In order to correct this disadvantage in the device in accordance with the present invention, a plane screen 19 is arranged on each of the opposite sides of the wet probe 7,8. The screens 19 are panels parallel with one another consisting of a porous substance of high capillarity and they are each humidified at the same time as the wick 8 by means of two pipes 20 tapped from the piping 12. The two screens 19 are located in the path of the flow of gas passing through the duct 2,3 and are arranged vertically.
FIG. 3 shows the development as a function of time, of the so-called wet temperature measured by the probe 7 when only one single injection of water has been effected into the wick 8.
This injection of water is carried out at the time to. This injection causes a drop in the wet temperature from the value Ts equal to the so-called dry temperature measured by the two other probes down to a temperature substantially equal to that of the injected water. Depending upon whether this water temperature is lower or higher than that (Th) of the psychrometric stage, this decrease in temperature will occur along the curve A or along the curve B but this wet temperature will in both cases reach the same value Th at the end of a certain time. Then if there is no new injection of water this temperature will rise again until reaching the value Ts.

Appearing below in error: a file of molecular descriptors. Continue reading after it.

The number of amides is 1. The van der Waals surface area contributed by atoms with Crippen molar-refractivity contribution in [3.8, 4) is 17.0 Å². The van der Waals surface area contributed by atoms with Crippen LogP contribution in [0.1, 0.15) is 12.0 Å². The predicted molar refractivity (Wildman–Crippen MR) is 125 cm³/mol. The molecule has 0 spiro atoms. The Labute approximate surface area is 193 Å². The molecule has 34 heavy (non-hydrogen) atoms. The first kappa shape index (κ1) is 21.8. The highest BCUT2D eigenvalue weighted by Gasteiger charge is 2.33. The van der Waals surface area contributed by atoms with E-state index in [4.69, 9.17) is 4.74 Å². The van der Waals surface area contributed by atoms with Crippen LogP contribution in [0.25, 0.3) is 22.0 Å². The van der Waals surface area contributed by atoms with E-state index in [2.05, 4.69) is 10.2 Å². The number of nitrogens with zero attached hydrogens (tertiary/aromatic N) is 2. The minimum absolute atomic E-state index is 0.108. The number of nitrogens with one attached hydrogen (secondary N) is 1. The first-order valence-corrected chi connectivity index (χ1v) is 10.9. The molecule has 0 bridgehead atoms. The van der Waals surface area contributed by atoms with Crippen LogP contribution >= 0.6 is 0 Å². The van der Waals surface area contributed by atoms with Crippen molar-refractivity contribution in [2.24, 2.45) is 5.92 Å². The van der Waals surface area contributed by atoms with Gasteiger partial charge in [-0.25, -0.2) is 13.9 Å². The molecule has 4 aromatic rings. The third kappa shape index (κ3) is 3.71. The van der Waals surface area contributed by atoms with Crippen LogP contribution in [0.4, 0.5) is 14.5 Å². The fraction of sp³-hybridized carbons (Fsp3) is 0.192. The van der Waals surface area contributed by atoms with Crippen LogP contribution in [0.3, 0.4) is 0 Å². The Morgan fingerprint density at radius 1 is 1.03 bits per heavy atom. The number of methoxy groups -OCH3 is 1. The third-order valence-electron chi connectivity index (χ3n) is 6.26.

In accordance with the present invention successive dryings undergone by the wick 8 are avoided; for this purpose, as shown in FIG. 4, water is fed to the wick 8 again before the wet temperature measured by the probe 7 starts the arc C to rise again (FIG. 3).
The wet probe 7 as well as the two dry probes respectively 21 and 22 are associated with a processing electronic circuit which supplies directly the water content of the gas in grammes of water per kilogramme of dry gas. The circuit represented in FIG. 5 comprises a Wheatstone bridge 23 fed by a steady voltage Vref, associated with the probe 7. The signal supplied by the bridge 23 is amplified at 24 and then processed in a so-called linearisation circuit 25 which transforms the signal s leaving the amplifier 24 into a signal f (s) such that f (s) is equal to the humidity content of the gas in grammes of water per kilogramme of dry gas, corresponding with the wet temperature of the probe 7 and with a dry temperature taken as reference. The circuit 25 may, for example, consist of an operational amplifier upon which is mounted a non-linear negative feedback.